When the elders of Moav and Midyan came to try to hire Bil'am, the pasuk (22:7) recounts that they brought kesamim with them. Rashi writes that the Midyanites went in with a plan as to how to determine Bil'am's legitimacy. They said, "If he comes with us this time, he is legitimate. If he tells us to delay, there is no purpose." Once he said "sleep here tonight," they saw that he had no hope and they left him. The GR"A points out the inconsistency in the terminology used by Rashi. It is observed in the Hebrew as Rashi changes terms from "Yeish bo mamash" to "Ein bo to'eles" to "Ein bo tikvah."

 

The GR"A explains that Bil'am professed to be on a higher level of prophecy than Moshe. Although Moshe was above all other prophets in that he may speak to HaShem whenever he wished, Bil'am claimed to be even greater, in that he was "yodei'a da'as Elyon," that he didn't even have to speak to HaShem but that he already knew what He was "thinking," as it were. Therefore, the Midyanites reasoned, if he comes with us right away, it is indeed true that he is better than Moshe - yeish bo mamash - there is legitimacy to his claim. If he tells us to wait then that means he has to confer with HaShem. Although he might still be a great prophet, he is no better than Moshe so why should they side with Bil'am any more than Moshe. Therefore, there is no "purpose" (to'eles). When they saw that he required them to stay the night, they realized that he could only communicate with HaShem at night, which put him well below Moshe on the prophecy scale. Then they saw that he had no hope (tikvah) and they were wasting their time so they left him.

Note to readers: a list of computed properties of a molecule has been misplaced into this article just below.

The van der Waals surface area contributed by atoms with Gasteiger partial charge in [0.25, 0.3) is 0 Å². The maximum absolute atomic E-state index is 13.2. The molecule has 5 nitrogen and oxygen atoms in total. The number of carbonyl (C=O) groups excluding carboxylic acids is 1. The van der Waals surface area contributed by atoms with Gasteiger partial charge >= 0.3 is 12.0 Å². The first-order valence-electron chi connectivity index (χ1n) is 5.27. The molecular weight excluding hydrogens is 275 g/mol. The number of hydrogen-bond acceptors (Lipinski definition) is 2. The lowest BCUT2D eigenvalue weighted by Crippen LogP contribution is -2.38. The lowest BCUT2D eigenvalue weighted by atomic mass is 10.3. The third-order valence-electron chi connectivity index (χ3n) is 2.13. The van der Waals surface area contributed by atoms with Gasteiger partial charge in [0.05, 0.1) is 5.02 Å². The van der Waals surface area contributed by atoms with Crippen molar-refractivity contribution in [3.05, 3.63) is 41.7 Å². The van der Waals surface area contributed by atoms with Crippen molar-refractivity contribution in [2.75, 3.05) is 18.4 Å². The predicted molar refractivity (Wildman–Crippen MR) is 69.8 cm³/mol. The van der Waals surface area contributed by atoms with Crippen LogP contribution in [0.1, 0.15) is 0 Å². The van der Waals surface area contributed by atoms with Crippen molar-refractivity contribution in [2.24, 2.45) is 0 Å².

Have a good Shabbos.

Eliezer Bulka
WeeklyShtikle@weeklyshtikle.com

Shtikle Blog Weekly Roundup:
Al Pi Cheshbon: Counting the Judges

Please visit the new portal for all Shtikle-related sites, www.weeklyshtikle.com
The Weekly Shtikle and related content are now featured on BaltimoreJewishLife.com